Like that last great movie about musicianship as a bloodsport, “Nocturne” is filled with the horror of failure and mediocrity, as experienced by someone who has invested their self-esteem in hitting the right notes. Whereas Miles Teller’s jazz drummer in “Whiplash” goes through an emotional marathon practice by practice, Sydney Sweeney’s classical pianist in “Nocturne” is presented with a Faustian way around hard work, a shortcut to her hopes of becoming legend. She remains in the shadow of her twin sister Violet (Madison Iseman), who is also at the same classical music boarding school, but has already been accepted to Juilliard.
The source of this evil is creepy sheet music, which I’m not sure I’ve ever seen before. The images inside it are startling, with detailed, medieval graphics that foreshadow the steps Juliet can take to her destiny (“Purification, “Sacrifice,” etc.), which are tactfully actualized by the script’s zig-zag plotting. While the sheet music can be the most common way for the story to build and foreshadow, it’s a brilliant piece of Quirke’s transfixing and unique horror: why wouldn’t a series of notes make for a cursed piece of mythology, and then be passed along by endless hopefuls? On top of that, the movie depicts its Faustian deal without any figure verbalizing it. The pain of “Nocturne,” of Juliet being told that it’s too late for her to be like her sister or eventually like pianists like Pollini or Gould, is motivation enough for her to accept the dream that the notes show her.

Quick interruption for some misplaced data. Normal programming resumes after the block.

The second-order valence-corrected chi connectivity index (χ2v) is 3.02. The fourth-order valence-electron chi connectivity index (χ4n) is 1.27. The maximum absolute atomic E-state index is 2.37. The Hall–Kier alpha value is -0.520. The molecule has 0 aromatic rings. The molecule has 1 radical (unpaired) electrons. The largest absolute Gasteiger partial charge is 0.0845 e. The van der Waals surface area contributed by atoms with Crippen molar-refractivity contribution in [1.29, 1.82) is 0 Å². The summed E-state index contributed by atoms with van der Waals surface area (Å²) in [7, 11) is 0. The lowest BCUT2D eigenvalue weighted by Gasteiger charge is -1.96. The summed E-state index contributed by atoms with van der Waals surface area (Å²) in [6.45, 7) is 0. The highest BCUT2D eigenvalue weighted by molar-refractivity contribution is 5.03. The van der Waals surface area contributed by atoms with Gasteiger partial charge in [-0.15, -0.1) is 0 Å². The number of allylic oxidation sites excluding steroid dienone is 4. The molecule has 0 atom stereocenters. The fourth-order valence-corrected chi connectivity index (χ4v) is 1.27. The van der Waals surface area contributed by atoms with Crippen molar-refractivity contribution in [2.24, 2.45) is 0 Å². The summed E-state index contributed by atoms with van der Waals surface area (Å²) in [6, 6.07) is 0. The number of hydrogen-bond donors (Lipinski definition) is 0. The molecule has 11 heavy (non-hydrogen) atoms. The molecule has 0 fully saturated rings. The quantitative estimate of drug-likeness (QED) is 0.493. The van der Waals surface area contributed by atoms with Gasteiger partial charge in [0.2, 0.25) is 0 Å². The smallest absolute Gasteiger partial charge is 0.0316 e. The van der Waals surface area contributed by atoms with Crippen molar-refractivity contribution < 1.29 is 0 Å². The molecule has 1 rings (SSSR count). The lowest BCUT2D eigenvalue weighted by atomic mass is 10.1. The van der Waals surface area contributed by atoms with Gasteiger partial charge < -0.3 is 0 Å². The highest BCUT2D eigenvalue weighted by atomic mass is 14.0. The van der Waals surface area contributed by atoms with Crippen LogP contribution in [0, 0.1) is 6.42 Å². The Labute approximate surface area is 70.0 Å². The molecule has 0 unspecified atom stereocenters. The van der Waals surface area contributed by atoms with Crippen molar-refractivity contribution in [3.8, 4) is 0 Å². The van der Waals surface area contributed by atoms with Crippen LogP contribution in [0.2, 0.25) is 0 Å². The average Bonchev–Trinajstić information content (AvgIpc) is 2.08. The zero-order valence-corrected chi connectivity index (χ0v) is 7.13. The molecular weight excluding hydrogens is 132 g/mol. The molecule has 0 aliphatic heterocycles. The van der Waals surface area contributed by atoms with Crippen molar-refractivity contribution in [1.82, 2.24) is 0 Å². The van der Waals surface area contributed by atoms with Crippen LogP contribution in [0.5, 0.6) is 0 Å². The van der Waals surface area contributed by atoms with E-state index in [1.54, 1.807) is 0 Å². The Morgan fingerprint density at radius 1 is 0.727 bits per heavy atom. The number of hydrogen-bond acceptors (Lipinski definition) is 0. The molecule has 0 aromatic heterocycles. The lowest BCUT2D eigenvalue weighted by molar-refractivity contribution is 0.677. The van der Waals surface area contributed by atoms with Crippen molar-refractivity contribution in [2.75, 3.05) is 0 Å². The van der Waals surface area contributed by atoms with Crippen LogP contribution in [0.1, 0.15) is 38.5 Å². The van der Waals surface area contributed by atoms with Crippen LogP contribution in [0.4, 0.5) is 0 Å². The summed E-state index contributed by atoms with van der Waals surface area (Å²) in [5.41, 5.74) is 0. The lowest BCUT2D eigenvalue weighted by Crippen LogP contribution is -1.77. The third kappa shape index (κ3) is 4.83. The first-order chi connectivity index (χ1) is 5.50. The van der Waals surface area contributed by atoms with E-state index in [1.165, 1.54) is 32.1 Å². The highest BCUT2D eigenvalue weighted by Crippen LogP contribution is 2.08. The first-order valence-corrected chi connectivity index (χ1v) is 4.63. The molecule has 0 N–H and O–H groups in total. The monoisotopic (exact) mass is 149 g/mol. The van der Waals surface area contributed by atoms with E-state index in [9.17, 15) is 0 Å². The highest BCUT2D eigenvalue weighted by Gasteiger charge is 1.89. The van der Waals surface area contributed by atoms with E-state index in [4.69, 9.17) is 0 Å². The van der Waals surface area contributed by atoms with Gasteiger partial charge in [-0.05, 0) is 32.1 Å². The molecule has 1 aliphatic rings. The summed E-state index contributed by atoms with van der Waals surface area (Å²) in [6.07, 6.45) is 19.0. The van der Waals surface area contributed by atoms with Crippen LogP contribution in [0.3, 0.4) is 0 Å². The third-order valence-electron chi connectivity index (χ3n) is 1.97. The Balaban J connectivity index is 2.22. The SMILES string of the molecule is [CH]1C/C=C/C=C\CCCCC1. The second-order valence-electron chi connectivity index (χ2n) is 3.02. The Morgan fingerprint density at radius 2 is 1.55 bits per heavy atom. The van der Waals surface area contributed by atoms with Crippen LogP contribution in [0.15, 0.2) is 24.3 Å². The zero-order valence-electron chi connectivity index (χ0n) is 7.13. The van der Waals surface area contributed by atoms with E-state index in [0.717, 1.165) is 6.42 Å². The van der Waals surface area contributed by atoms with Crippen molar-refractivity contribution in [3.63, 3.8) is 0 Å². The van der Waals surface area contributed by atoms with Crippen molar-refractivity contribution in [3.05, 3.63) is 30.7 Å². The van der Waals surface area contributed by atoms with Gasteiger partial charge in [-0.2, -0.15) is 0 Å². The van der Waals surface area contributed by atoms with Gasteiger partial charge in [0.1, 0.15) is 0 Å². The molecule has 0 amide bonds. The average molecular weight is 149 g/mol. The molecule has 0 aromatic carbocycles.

Long before the cursed sheet music appears, Sweeney illustrates Juliet with a disturbing uncertainty of just how far this antisocial pianist would go to actualize that dream. From the beginning, she starts off relatively muted, especially as Juliet isolates herself from the world with a stern lock of her bedroom door, or pair of headphones. Throughout, her eyes beget desperation and intensity, and this builds on that sense of being so desperate for the end result that she loses focus on the music itself (she blacks out when she does play, as if it wasn’t even her playing). It’s an incredible performance from Sweeney, who shows many different shades of melancholia and mania with such acute work, all while picking away at the fortitude that Juliet had originally built around herself for the sake of her single goal.